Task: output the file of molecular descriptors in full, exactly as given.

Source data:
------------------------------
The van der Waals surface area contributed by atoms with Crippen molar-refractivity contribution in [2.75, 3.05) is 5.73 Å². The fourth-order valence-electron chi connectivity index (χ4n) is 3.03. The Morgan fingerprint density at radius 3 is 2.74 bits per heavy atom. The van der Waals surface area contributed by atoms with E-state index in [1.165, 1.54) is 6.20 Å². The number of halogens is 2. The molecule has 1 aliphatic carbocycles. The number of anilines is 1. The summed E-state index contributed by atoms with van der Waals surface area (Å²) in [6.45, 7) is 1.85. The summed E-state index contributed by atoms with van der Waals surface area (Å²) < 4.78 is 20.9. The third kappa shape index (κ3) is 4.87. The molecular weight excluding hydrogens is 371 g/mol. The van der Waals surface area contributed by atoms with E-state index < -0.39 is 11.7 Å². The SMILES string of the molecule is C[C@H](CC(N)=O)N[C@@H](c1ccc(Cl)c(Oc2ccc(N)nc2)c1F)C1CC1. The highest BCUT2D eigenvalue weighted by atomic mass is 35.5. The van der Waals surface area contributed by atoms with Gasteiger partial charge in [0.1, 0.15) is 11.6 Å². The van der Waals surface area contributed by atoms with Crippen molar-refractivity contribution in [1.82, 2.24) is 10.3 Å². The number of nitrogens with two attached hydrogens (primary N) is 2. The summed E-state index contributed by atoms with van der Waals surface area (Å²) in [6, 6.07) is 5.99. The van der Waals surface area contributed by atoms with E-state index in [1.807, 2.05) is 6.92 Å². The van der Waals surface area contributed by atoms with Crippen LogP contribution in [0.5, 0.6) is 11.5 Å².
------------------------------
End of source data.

The van der Waals surface area contributed by atoms with Crippen molar-refractivity contribution in [2.75, 3.05) is 5.73 Å². The fourth-order valence-electron chi connectivity index (χ4n) is 3.03. The Morgan fingerprint density at radius 3 is 2.74 bits per heavy atom. The van der Waals surface area contributed by atoms with E-state index in [1.165, 1.54) is 6.20 Å². The number of halogens is 2. The molecule has 1 aliphatic carbocycles. The number of anilines is 1. The summed E-state index contributed by atoms with van der Waals surface area (Å²) in [6.45, 7) is 1.85. The summed E-state index contributed by atoms with van der Waals surface area (Å²) < 4.78 is 20.9. The third kappa shape index (κ3) is 4.87. The molecular weight excluding hydrogens is 371 g/mol. The van der Waals surface area contributed by atoms with E-state index < -0.39 is 11.7 Å². The SMILES string of the molecule is C[C@H](CC(N)=O)N[C@@H](c1ccc(Cl)c(Oc2ccc(N)nc2)c1F)C1CC1. The highest BCUT2D eigenvalue weighted by atomic mass is 35.5. The van der Waals surface area contributed by atoms with Gasteiger partial charge in [0.1, 0.15) is 11.6 Å². The van der Waals surface area contributed by atoms with Crippen molar-refractivity contribution in [1.82, 2.24) is 10.3 Å². The number of nitrogens with two attached hydrogens (primary N) is 2. The summed E-state index contributed by atoms with van der Waals surface area (Å²) in [6, 6.07) is 5.99. The van der Waals surface area contributed by atoms with E-state index in [1.807, 2.05) is 6.92 Å². The van der Waals surface area contributed by atoms with Crippen LogP contribution in [0.5, 0.6) is 11.5 Å².